Live in the country? That doesn’t mean you’re too far from medical specialists - courtesy of TCH
Pictured: Dr. Lewis Neace, right, director of the emergency department at Dayton General Hospital, speaks with a demonstration patient during a stroke simulation at the rural hospital, as Seattle neurologist Dr. Todd Czartoski looks on via a telehealth unit. Providence St. Joseph Health’s telehealth program connects rural hospitals like Dayton General with specialists such as Czartoski.
BY SARA SCHILLING
Dayton General Hospital doesn’t have a full-time neurologist on staff.
But if a patient arrives at the small, rural medical facility in the midst of a stroke, a neurologist can be at his or her side in seconds.
That’s because the hospital taps into Providence St. Joseph Health’s telestroke network, thanks to help from Kadlec Regional Medical Center in Richland, a Providence affiliate.
Being able to access the network “(has) raised the level of care,” said Dr. Lewis Neace, director of Dayton General’s emergency department. “I think it’s an exciting development.”
Providence’s telehealth program uses technology to connect patients “with the care they need, wherever they are.”
At Dayton General, that means using a telehealth unit — a rolling cart with a camera and a computer — to dial up a Providence stroke neurologist, who consults with the physician in the room to decide on a treatment plan and help with a patient transfer if needed.
When it comes to a stroke, every second counts, so that kind of rapid response means a far better chance of a good outcome, officials said.
The clot-busting drug called TPA, for example, can be highly effective in stroke treatment, but it has to be administered quickly and properly.
HAVING ACCESS TO A STROKE DOCTOR 24 HOURS A DAY, WITHIN MINUTES IS VERY IMPORTANT.
Dr. Todd Czartoski, Providence neurologist and chief medical technology officer
“It’s a decision that’s made in conjunction with a stroke doctor, an ER doctor who’s physically there and of course the patient and the family,” said Dr. Todd Czartoski, a Providence neurologist and chief medical technology officer.
“Having access to a stroke doctor 24 hours a day, within minutes is very important,” he said.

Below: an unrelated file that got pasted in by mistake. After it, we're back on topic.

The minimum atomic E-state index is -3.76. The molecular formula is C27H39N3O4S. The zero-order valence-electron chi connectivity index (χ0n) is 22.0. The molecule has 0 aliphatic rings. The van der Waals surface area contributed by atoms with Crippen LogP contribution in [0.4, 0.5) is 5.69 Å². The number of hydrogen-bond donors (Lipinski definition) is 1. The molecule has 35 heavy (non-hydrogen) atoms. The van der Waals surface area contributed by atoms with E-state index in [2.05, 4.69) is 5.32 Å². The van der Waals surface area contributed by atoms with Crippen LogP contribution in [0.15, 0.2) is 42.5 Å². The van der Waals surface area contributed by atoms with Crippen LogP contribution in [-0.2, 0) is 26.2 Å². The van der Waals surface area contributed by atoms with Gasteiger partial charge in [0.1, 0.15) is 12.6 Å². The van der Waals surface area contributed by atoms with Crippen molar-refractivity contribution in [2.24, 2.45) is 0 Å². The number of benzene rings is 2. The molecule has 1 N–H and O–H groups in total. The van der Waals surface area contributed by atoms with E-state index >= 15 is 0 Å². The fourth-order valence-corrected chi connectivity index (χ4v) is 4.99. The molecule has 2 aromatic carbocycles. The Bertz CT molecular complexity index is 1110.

The Columbia County Health System, which includes Dayton General, has a few telehealth units. Kadlec secured a roughly $600,000 federal grant to pay for them and more than a dozen others; they’re in use in several rural hospitals around the region, including Prosser, Othello and Heppner hospitals, to name a few.
Kadlec, which was involved in telemedicine before joining Providence in 2014, helped set them up and provides training and support.
Providence is one of the largest nonprofit health systems in the U.S., with 50 hospitals, more than 800 clinics and other facilities and services across seven states.
Its telehealth program includes stroke care along with several other specialties, from hospitalist to psychiatry.
Cass Bilodeau, who’s based at Kadlec and is Providence’s regional director for regional outreach, development and telemedicine, said telehealth programs like Providence’s remove barriers to care.
(TELEMEDICINE) MEETS THE PATIENTS’ NEEDS WHERE THE PATIENTS NEED THE CARE. IT LEVERAGES PHYSICIANS TO BE ABLE TO GET THEM OUT TO THESE COMMUNITY.
Cass Bilodeau, Providence regional director for telemedicine
“(Telemedicine) meets the patients’ needs where the patients need the care,” she said. “It leverages physicians to be able to get them out to these community.”
Shane McGuire, CEO of Columbia County Health System, noted that people heal better when they’re near family and in an area they’re familiar with — two things telemedicine can help make happen.
At Dayton General on a recent morning, officials demonstrated the telestroke system.
A health system board member volunteered to play “patient,” complaining of stroke-like symptoms.
Neace, the emergency department director, began rattling off questions. “Do you have a headache? Feel dizzy?” he asked.
He had the “patient” squeeze his hands, hold out his arms, shrug his shoulders.
THE FUTURE IS BRIGHT. WE’VE JUST SCRATCHED THE SURFACE OF WHAT TELEHEALTH NETWORKS ARE CAPABLE OF.
Shane McGuire, CEO of Columbia County Health System
Meanwhile, Czartoski came online from Seattle. His face popped up on the telehealth unit’s screen, and he and Neace talked about the patient, what they saw.
“On the NIH stroke scale, he would have 4 points for the arm and legs, since I see no movement whatsoever,” Czartoski said.
“None,” Neace said.
They calculated more points. They came up with a plan — all in a few minutes, with Neace on one side of the state and Czartoski on the other.
McGuire, the Columbia County Health System CEO, said his hospital is using telemedicine primarily for stroke care, but the expansion possibilities are exciting.
“The future is bright. We’ve just scratched the surface of what telehealth networks are capable of,” he said.
Sara Schilling: 509-582-1529, @SaraTCHerald
- Published on March 12, 2016